The pandemic of loneliness - alleviate the stressors of social isolation!
Updated: Sep 26
In recent years, much has been written about loneliness in modern age people, in particular amongst the younger and the elder generations. Scientists agree that loneliness can have severe consequences for one’s physical and mental health to the point of even shortening one’s expected lifespan. In Denmark and many other countries, millions of people have been sent home and asked to “be together apart”. Some are with their family and partners, but many are also facing the crisis on their own.
Admittedly, in Denmark we are only a couple of weeks in, but this kind of social isolation can have serious consequences for our wellbeing; in particular as we haven’t got an end date attached to the crisis.
The esteemed medical journal The Lancet has published a study based on reviewing more than 3000 studies on possible psychological consequences of being in quarantine. British scientists have chosen to sum up the 24 most relevant studies which suggest that social isolation can lead to symptoms of infection fears, depression, insomnia, confusion, anger, frustration, financial concerns, fear of inadequate supplies and information, as well as emotional burnout, misuse of alcohol and drugs, suicide, and PSTD (Post Traumatic Stress Disorder).
As such, involuntary restriction of our freedom in combination with fearing infection can cause havoc to our mental health. In Denmark, we are still able to venture out on walks and brief, clearly regulated rounds of shopping, but over time that is hardly enough to keep us mentally sound if we have limited access to human contact.
Though families and couples may find it challenging to be around each other for hours, days, weeks … perhaps even months (let’s hope not!) on end, it’s a different kettle of fish for singles who may find themselves increasingly lonely as the weeks go by.
What can you do to minimise the consequences the current lockdown may have on your mental health?
Manage your anxiety and fear by keeping to a routine. A fixed schedule promotes a sense of normality and ensures you have an anchor to fall back onto. Make sure there is a difference between weekdays and the weekend. Read this blog post for more on managing fear and anxiety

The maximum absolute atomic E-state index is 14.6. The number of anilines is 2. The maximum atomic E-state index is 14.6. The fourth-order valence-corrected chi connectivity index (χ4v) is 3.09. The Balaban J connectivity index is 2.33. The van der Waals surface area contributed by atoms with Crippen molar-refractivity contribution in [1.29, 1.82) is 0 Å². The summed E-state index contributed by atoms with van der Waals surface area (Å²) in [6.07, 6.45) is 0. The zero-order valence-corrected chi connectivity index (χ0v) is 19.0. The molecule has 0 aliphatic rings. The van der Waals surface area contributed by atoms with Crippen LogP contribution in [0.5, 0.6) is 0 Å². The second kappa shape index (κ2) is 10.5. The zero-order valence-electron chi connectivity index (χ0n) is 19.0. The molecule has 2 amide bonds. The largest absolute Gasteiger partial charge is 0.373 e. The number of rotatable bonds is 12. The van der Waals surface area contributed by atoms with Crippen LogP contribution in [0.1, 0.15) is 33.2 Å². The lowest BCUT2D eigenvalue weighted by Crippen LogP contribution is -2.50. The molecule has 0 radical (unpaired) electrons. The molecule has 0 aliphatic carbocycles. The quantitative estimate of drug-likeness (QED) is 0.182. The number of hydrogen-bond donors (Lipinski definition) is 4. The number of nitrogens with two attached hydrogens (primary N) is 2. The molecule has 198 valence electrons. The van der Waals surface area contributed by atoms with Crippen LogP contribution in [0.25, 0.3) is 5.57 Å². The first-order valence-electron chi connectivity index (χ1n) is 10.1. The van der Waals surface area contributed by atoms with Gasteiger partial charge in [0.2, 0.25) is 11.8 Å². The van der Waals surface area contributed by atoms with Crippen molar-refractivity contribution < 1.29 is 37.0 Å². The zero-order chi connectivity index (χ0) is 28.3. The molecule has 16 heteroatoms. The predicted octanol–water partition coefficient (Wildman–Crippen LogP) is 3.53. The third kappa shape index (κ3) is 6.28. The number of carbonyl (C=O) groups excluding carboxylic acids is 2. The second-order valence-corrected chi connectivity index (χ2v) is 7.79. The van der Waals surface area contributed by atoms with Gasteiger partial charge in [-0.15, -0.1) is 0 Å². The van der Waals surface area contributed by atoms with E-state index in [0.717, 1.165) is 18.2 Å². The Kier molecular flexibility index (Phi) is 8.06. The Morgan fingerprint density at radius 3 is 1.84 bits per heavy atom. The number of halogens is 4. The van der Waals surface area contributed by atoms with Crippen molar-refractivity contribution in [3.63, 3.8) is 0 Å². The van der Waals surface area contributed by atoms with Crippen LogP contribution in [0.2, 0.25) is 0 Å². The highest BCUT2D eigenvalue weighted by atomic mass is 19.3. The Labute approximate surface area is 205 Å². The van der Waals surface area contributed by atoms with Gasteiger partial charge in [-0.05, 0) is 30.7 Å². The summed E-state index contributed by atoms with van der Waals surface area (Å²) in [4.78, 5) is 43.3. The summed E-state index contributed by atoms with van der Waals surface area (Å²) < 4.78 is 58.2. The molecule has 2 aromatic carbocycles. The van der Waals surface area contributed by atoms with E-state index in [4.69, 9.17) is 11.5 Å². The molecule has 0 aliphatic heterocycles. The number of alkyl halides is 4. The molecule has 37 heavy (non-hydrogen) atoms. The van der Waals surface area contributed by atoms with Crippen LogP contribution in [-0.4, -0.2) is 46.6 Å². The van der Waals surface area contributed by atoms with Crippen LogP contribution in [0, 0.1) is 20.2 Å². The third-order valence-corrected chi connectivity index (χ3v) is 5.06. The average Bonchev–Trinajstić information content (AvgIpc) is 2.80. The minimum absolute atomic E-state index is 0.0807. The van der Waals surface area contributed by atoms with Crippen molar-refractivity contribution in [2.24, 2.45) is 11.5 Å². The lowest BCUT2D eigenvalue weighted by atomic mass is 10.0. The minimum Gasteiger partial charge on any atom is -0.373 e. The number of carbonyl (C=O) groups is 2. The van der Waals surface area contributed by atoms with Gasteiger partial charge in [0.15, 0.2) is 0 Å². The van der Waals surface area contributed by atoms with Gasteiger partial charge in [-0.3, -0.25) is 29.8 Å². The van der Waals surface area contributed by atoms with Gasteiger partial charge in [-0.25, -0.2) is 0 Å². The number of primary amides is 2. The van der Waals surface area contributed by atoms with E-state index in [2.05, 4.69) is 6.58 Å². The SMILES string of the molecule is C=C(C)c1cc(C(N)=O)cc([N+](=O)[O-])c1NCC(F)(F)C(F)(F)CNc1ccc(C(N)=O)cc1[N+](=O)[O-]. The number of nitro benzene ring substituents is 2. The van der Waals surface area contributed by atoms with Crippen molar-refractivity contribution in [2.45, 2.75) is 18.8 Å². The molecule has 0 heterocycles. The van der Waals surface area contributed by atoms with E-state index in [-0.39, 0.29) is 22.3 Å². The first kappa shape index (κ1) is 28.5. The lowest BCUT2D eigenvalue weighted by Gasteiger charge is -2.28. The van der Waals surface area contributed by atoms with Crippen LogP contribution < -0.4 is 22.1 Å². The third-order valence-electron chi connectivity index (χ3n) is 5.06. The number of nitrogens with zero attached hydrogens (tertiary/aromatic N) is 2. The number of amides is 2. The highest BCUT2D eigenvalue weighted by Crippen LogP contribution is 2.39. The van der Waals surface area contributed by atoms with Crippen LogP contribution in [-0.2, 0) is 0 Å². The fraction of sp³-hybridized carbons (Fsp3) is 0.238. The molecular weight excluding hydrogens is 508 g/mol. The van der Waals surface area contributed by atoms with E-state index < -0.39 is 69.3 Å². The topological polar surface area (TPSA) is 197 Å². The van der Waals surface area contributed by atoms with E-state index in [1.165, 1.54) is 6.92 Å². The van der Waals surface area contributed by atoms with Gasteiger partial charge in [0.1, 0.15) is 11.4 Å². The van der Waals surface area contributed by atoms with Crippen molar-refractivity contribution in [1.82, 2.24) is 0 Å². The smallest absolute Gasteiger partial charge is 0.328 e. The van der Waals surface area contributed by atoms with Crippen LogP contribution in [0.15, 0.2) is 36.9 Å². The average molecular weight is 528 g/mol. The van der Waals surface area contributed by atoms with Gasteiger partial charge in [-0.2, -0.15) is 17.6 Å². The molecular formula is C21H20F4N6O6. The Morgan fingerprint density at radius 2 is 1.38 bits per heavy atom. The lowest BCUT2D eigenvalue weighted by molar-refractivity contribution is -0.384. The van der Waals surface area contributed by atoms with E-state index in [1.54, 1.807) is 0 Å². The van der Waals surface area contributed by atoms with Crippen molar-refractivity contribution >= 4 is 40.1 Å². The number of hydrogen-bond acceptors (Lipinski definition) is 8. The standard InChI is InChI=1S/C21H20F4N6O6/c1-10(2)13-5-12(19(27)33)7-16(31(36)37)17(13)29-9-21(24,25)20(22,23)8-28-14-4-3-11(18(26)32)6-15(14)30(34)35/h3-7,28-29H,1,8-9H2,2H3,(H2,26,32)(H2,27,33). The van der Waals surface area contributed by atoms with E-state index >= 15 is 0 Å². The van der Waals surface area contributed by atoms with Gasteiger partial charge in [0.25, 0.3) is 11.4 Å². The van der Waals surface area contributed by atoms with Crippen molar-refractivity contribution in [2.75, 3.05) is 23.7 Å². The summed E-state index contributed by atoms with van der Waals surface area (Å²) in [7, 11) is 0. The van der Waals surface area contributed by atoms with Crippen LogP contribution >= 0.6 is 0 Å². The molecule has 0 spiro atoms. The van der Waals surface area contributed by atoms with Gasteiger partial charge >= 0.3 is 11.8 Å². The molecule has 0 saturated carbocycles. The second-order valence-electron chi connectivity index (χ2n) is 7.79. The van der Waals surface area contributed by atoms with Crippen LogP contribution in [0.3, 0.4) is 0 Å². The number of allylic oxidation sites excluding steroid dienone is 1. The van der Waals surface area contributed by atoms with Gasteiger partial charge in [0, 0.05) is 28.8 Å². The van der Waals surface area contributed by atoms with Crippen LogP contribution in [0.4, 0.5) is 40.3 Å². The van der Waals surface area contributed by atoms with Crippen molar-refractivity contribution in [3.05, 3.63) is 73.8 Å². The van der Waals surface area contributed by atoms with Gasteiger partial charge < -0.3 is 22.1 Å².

If you experience a bout of anxiety, fear or panic, breathe! Ground yourself. Feel the ground under your feet, and breathe. Notice how you are solidly planted in the ground. Then focus on the outbreath - don’t force it, just go with it when it comes. Inhalation will follow automatically. There are several apps useful for learning breathing techniques; I like headspace with offers a free of charge section.
Consider what you would like to gain from this period if you are healthy and well. Although a tremendously challenging time for many, it may be an opportunity to start a project or a hobby you have been longing to but haven’t had the time nor the energy for. This way, you can turn a difficult situation around to also have a positive element to it.
Accept your vulnerability to social isolation. It’s important to acknowledge the need for social interaction. Many of us are fortunate to be able to speak to and even see friends, family and other loved ones via our electronic gadgets. Use them! Scroll through your contacts and reach out.
Have check-in-buddies: Set up arrangements with friends where you check in on each other every day. Be prepared that some days, you won’t have much to talk about, but it’s still nice to hear a voice and/or see a face. Talk about everyday matters such as your routine, books you have read, music you have listened to, food you have cooked etc.
Do what you used to but do it online: Have dinner with a friend, play a game, watch a film together.
When out for a walk or shopping, smile and say hello to strangers. We are all in this together and most will appreciate even a little human contact.
Ask your neighbours if they need help with the shopping.
Exercise, eat well, sleep and rest enough.
Practice being in the now. If you are not ill from the corona, appreciate your good health in the now and try to refrain from worrying too much about tomorrow. Keep following the given guidelines.
If you have a friend who lives on their own, make sure you reach out to them - it may be harder for them to ask you for your time than you theirs!